Open with DEXTER

3.3. Astrometry

The astrometric calibration of IRC images has already been discussed by Wada et al. (2008), and will not be repeated here. We adopt the coordinate at the shortest wavelength band detected as the final IRC coordinate of MIR sources. In Fig. 5, we compare the IRC coordinates with 2MASS coordinates for 1178 sources. The mean and σ of the coordinate shift are  − 0.0014′′ and 0.29′′ for Right Ascension, and 0.011′′ and 0.32′′ for Declination, respectively.

thumbnail Fig. 5

Comparison of IRC coordinates with the 2MASS coordinates. In the histogram plot, solid and dashed lines indicate ΔRA and ΔDec, respectively.

Open with DEXTER

3.4. Simulations with artificial sources

In order to estimate the photometric uncertainties and completeness of our catalogue, we made a careful simulation to estimate this. Artificial sources were randomly added to the final NEP-Deep images and photometry was done in the same manner as for real sources. We consider only point sources here, since the source detection and photometry are optimized for such sources. We used the PSFs shown in Fig. 2 for every artificial source, adding 200 artificial sources (less than  ~3 per cent of true sources) at a time, and repeating this for a total of 40 000 and 160 000 artificial sources, to estimate the photometric errors and completeness, respectively.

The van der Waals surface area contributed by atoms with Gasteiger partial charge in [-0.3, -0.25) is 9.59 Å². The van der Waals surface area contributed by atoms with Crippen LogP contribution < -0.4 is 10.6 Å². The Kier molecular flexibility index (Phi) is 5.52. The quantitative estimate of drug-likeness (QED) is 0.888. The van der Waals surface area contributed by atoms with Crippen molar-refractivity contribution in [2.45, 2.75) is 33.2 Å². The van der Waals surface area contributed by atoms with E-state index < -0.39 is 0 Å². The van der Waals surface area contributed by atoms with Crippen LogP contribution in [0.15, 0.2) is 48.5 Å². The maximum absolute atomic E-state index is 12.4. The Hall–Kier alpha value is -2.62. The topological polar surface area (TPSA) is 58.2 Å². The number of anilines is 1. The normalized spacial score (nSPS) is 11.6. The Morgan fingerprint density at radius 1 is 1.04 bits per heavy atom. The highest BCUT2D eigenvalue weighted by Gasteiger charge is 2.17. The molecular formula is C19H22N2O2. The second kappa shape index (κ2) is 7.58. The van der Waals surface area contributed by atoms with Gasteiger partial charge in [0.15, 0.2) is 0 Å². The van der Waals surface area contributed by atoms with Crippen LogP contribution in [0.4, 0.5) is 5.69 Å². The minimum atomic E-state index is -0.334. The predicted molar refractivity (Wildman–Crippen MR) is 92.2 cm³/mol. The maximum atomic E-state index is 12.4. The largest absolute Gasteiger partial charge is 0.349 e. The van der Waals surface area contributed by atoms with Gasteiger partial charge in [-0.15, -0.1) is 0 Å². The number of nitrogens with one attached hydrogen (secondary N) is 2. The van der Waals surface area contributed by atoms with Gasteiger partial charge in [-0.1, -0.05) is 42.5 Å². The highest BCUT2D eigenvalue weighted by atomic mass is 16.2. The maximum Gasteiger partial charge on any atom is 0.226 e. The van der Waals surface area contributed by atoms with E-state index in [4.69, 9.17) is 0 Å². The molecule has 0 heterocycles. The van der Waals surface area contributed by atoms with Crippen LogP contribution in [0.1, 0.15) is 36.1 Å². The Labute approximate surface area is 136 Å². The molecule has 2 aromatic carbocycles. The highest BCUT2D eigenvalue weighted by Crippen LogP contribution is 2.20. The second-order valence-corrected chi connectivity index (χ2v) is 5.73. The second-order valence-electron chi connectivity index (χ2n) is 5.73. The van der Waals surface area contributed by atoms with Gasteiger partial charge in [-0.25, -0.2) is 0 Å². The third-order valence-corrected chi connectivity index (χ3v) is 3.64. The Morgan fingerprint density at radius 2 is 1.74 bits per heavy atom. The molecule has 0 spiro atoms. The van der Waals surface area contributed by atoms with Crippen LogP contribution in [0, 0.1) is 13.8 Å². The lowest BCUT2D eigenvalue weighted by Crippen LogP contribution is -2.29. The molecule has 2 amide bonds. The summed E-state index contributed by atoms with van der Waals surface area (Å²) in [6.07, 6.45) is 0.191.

3.4.1. Photometric errors

We performed aperture photometry for artificial sources as was done for the real sources, and then applied the aperture corrections. The centroid positions of the artificial sources were determined through Gaussian-fitting of the simulated point source image, using the input position as an initial guess. Thus, the effect of noise on the source position was included in the simulation. In Table 2, we have tabulated the relative flux errors estimated from the input-to-output flux ratio. We note that the artificial sources were added to the images with real sources, and therefore the photometric errors reported here have some contribution from the source blending. Here the photometric errors were calculated from the scatter of the output fluxes with the rejection of outliers, which are due to the presence of nearby real bright sources. Although the catalogue generation method is optimized for point sources, the catalogue includes nearby galaxies, for which IRC fluxes are not as accurate as for point sources. We also caution that near-IR fluxes of the several brightest stars are saturated and therefore not accurate.